Tensions remain high at UC Berkeley a day after people violently opposed a Milo Yiannopoulos event by setting fires, damaging buildings and injuring students – some of whom are now questioning whether police responded forcefully enough to protect them.
Pranav Jandhyala recalled people smashing windows of the MLK student union building before turning on him.
“I was just assaulted by a group of people in masks,” he said.
Jandhyala, who writes for a student-run newspaper said he has since received treatment for a concussion.
“It was just horrific,” he said. “People were assaulting people indiscriminately.”
Fellow student Robert Smith said he heard a “loud boom.” The sound marked the moment when protesters “knocked over this large generator.”
“And I think that was the start of it,” he said of the ensuing chaos.
Smith, a photographer who took pictures of the protest, recounted attacks on several fronts, but very little police presence. He believes campus police let it get out of hand.
“I definitely think that as soon as the fireworks started coming up, they should have stepped in,” he said.
However, university spokesman Dan Mogulof said dozens of police officers were brought in from nine of the UC system’s 10 campuses to assist with the Yiannopoulos event that was scheduled for 8 p.m. He argued that the violence didn’t escalate further because police officers did not respond aggressively to protesters.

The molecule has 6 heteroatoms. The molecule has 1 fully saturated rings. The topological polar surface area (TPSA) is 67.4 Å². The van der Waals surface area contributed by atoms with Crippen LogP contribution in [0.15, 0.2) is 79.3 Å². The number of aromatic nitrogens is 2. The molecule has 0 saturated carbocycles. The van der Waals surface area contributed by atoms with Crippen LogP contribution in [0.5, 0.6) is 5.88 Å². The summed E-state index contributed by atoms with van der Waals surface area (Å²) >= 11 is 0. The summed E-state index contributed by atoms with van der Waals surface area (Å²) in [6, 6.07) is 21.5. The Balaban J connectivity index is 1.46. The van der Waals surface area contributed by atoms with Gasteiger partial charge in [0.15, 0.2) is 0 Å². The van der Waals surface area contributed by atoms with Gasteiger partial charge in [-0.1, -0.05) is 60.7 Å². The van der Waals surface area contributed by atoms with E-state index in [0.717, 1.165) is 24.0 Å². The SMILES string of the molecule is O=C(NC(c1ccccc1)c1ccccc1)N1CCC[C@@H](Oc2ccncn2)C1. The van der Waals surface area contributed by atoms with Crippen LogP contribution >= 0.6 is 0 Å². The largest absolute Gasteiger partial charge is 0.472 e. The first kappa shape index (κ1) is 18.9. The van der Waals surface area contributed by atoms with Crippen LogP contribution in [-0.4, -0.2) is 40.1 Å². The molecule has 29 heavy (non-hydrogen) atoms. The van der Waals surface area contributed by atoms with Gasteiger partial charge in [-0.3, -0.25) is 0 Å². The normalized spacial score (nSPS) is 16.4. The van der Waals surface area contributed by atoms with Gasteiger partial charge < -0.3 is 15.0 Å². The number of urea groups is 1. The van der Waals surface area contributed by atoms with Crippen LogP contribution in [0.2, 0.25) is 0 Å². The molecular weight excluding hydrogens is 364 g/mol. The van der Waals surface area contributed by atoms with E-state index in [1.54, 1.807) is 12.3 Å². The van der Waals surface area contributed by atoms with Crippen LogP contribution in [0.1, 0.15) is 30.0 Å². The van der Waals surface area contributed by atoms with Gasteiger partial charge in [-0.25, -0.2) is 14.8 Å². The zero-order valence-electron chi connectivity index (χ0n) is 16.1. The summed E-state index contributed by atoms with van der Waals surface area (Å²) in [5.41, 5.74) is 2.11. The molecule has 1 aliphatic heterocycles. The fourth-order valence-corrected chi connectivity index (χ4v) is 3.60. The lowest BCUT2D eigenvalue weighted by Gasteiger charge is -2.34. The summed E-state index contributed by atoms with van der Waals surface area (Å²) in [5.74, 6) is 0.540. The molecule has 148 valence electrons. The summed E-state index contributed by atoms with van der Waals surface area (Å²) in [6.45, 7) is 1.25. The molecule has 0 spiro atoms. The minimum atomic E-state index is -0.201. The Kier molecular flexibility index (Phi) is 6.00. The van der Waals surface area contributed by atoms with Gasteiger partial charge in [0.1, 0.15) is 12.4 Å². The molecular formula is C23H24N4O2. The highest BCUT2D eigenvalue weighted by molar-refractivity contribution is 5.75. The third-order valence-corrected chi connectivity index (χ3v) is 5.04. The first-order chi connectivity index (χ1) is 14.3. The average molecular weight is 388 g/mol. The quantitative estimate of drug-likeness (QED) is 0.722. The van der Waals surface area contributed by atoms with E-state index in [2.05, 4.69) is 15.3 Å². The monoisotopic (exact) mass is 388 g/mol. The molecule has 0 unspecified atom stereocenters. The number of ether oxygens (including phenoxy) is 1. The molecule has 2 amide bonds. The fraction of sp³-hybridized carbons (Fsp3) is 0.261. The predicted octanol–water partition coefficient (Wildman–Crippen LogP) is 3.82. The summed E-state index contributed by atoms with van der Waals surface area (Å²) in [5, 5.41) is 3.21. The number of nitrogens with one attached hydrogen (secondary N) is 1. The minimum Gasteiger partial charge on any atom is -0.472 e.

“They used paramilitary tactics, were armed, covered from head to toe, wearing masks,” he said of the violent protesters, which he deemed “totally unprecedented on this campus.”
Most protesters were not UC Berkeley students, he insisted.
“I think our police did an admirable job, particularly given that as of now we’ve had no reports of serious injuries,” Mogulof said.
However, Jandhyala disagreed. When asked if he thought police had done enough to ensure students’ safety, he replied: “I don’t think so.”
Meanwhile, several UC Berkeley students agreed that the violent protesters were not representing the students who were there to protest peacefully.
"They're definitely not a part of the university," senior Danny Phan said. "These are not the values that we have here. They're a third-party group that came from somewhere else."
Yvette Felarca organized a different protest group. She's glad the actions were taken to shut out Yiannapoulos.
"We were united in the many diverse and different ways people express their determination to stop fascism and stand up against racism," said Felarca, an organizer for By Any Means Necessary. "We knew what had to be done, had to be done."
She said the vandalism is a small price to pay and that the university is responsible.
"Because they absolutely could have shut down the event," she said. "They could have canceled it. They could have found a way to make sure it didn't go forward."
The UC Berkeley police department declined NBC Bay Area’s request for a comment.